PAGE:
White-crested Laughing thrushes play an important role in controlling the populations of insects and eating fallen fruits, as well as helping to disperse seeds of plants. They are also considered as an indicator of the health of the ecosystem, as they are highly adaptable to natural environments. They are also valued by birdwatchers and ornithologists for their striking plumage and vocal abilities.

These birds are one of my personal favourites on the farm. They are really social bird and fun to observe.

Watch a white-crested laughing thrush ground feeding in this short video.

Zebra Dove

Zebra Dove

The Zebra Dove (Geopelia striata) is a small, plump bird with a distinctive white and black striped plumage. They have a white face with a black crown and black stripes on their white breast and back. They are around 25 cm in length.

Zebra Doves are typically found in tropical and subtropical forests, and they are native to Southeast Asia. They are also commonly found in urban and suburban areas, and are often seen in parks and gardens. They are known to feed on a wide range of food, including seeds, fruits, and insects. They are active during the day and are often seen perched on branches or wires, singing melodic cooing call.

They are highly adaptable to human-altered environments and I often see them near the chicken run sponging a free meal and have got quite use to my presence. They are considered as a common species, not endangered.

Shrikes

Shrikes

Shrikes (Laniidae) are a group of birds that belong to the family Laniidae. They are known for their distinctive hooked beak and strong, hooked talons which they use to capture and impale their prey. They have a wide range of plumage patterns and colours, but most have a similar body shape and size, around 20-30 cm in length.

Shrikes are typically found in a wide range of habitats including forests, grasslands, and urban areas. They are active during the day and are known to be fierce predators, hunting and catching a wide range of prey such as insects, small mammals, reptiles, and other birds. They are known to impale their prey on thorns or barbed wire before eating it, a behaviour known as “larder hoarding.” They are also known for their territorial behaviour, and will defend their territories against other birds.

They are considered as a common species, not endangered. They are also valued by birdwatchers and ornithologists for their striking plumage, hunting behaviour and vocal abilities.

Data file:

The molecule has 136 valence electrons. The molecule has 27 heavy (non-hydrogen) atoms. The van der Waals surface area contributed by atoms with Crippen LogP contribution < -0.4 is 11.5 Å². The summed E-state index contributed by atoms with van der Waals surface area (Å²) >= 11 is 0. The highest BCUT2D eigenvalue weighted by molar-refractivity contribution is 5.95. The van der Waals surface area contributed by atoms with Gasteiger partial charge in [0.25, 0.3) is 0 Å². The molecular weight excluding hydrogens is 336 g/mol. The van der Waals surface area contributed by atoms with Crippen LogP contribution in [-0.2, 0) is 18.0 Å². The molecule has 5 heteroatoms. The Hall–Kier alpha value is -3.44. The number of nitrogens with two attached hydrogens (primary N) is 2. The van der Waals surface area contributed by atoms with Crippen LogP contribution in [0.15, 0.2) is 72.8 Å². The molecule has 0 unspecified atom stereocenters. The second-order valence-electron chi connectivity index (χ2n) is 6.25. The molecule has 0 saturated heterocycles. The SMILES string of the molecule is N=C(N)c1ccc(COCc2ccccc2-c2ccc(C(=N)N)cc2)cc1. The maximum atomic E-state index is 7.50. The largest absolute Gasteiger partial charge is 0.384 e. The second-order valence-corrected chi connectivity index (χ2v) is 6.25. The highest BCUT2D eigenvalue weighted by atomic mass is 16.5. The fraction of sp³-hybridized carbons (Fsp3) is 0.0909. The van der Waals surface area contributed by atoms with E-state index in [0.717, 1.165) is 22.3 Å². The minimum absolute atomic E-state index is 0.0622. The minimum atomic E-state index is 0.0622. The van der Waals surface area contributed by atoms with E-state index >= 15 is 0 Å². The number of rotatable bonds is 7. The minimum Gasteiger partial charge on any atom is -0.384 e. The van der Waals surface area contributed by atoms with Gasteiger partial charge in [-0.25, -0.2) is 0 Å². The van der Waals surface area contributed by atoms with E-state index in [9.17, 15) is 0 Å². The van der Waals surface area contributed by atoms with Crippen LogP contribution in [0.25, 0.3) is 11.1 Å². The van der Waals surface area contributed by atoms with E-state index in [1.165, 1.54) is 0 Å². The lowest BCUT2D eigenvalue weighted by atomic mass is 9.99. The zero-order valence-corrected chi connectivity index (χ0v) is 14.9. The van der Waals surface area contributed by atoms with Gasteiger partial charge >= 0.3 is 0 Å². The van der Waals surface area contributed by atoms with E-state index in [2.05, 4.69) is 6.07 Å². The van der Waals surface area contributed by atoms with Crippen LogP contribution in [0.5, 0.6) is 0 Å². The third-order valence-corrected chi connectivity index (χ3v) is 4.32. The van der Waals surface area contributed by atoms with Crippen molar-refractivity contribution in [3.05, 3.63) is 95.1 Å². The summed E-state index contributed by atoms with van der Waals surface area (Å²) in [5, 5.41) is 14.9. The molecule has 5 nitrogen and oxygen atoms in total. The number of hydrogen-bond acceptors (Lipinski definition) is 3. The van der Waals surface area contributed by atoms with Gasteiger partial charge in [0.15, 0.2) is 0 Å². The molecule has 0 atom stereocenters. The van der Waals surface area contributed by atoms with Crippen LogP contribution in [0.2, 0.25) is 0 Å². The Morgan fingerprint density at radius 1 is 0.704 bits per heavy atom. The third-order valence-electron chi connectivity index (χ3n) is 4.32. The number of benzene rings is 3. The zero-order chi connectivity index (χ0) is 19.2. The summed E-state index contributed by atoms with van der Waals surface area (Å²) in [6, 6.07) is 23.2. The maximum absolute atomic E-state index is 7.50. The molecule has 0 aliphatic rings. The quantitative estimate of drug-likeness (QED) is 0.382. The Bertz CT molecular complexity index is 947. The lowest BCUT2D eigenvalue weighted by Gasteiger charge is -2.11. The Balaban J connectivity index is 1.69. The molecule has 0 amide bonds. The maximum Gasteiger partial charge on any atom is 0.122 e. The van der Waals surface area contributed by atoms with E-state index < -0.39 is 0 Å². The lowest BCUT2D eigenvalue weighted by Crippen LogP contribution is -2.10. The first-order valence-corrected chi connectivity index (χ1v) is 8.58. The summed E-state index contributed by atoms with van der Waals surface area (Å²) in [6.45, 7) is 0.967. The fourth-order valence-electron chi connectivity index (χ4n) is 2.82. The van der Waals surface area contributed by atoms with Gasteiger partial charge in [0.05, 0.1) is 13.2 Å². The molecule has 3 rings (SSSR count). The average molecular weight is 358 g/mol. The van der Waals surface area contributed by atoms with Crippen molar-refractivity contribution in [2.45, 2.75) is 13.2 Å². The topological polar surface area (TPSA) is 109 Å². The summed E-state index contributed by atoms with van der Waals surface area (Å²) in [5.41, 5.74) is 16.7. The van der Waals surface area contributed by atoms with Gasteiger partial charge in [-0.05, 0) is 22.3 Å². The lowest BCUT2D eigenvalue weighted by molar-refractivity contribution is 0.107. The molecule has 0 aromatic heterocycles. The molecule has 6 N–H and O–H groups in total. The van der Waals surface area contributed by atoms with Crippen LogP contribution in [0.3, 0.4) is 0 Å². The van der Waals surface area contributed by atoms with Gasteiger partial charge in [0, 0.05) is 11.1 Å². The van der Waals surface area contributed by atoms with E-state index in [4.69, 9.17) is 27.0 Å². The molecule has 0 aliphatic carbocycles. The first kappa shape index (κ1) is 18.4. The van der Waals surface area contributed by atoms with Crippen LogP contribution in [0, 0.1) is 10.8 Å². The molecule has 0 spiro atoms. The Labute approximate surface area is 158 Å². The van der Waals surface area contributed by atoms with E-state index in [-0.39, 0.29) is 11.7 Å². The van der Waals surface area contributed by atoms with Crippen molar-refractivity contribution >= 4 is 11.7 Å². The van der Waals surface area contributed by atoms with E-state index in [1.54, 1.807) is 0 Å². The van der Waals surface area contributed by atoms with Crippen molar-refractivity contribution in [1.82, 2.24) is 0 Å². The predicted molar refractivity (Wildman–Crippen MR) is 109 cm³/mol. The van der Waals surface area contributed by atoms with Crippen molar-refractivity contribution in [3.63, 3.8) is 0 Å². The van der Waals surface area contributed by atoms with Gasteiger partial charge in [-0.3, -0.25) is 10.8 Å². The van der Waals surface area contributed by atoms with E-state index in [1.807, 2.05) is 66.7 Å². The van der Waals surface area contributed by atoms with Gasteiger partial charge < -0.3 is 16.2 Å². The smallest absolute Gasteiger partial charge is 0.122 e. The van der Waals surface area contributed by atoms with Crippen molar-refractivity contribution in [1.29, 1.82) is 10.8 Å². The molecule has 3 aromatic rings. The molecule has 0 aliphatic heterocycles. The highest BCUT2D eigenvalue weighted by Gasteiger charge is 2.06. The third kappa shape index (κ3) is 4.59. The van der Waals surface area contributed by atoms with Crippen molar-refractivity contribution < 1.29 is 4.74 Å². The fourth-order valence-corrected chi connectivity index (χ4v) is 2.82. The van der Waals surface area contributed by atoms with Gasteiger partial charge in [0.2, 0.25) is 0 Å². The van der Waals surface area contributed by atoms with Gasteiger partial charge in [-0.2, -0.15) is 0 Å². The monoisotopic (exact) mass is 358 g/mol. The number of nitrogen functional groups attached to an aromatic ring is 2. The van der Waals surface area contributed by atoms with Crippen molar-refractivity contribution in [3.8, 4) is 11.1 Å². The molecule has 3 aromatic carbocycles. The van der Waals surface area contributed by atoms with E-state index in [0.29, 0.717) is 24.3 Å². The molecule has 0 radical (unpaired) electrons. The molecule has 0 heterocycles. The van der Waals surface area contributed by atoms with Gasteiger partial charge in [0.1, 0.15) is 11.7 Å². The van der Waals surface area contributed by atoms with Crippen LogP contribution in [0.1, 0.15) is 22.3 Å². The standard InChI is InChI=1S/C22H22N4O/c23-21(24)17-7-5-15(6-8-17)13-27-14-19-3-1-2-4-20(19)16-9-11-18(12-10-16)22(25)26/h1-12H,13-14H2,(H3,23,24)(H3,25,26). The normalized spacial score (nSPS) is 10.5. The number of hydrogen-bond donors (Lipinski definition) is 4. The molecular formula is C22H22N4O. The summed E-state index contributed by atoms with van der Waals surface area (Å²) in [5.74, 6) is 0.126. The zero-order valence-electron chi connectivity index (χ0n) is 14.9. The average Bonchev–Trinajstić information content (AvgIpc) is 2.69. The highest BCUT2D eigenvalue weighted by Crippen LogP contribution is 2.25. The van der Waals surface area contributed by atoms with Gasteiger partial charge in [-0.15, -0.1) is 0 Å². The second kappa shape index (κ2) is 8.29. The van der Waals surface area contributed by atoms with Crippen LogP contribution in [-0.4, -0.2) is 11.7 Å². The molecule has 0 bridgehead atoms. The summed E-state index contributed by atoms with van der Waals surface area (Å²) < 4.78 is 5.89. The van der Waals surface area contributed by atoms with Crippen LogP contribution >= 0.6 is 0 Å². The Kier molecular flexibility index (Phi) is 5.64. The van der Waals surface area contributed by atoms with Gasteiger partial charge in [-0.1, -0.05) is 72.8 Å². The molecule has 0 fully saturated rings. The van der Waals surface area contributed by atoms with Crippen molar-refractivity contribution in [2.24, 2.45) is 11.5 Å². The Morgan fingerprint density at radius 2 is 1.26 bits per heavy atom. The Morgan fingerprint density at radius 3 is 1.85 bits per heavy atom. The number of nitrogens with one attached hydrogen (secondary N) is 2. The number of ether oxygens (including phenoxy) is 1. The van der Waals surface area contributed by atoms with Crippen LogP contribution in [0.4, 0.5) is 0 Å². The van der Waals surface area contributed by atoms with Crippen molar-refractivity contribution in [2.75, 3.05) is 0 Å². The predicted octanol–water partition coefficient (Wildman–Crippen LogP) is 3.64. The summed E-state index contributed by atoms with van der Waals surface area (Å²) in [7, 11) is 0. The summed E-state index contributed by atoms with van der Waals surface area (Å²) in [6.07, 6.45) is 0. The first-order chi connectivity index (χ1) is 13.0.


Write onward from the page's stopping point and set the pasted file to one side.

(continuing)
Swifts

Swifts

Swifts (Apodidae) are a group of birds that belong to the family Apodidae. They are known for their aerial abilities, spending most of their lives in the air and only landing to breed and roost. They are small to medium-sized birds, with a sleek, streamlined body and long, narrow wings. They can vary in size and colour depending on the species, but most have a similar shape and size, around 15-25 cm in length.

Swifts are typically found in a wide range of habitats including forests, grasslands, and urban areas. They are active during the day and are known to fly at high speeds and make acrobatic manoeuvres in the air while hunting for insects. They are also known for their aerial courtship displays, where they fly in tight formation with other swifts. They are also known for their loud calls, which are heard more often than seen.

I’ve noticed swifts feeding more during heavy rains and electrical storms. My guess is the rain disperses a lot of insects from the trees and the swifts are more than happy to dine a-la-carte on them.

Greater Coucal

Greater Coucal

The Greater Coucal (Centropus sinensis) is a large, crow-like bird with a distinctive glossy black plumage and a long, graduated tail. They have a long, curved bill and a distinctive red eye. They are around 45-50 cm in length.

Greater Coucals are typically found in a wide range of habitats including forests, grasslands, and urban areas. They are active during the day and are known to feed on a wide range of food, including fruits, insects, small animals, and even small reptiles and amphibians. They are known for their loud calls and for their secretive behaviour, often staying hidden in dense undergrowth. You didn’t hear this from me though, right!

Olive-backed Sunbirds

Olive-backed Sunbirds

The Olive-backed Sunbirds (Cinnyris jugularis) are small, brightly coloured birds with a distinctive olive-green plumage on the back, and a metallic sheen on the head, throat and breast. They have long, curved beaks and a distinctive long tail. They are around 10-15 cm in length.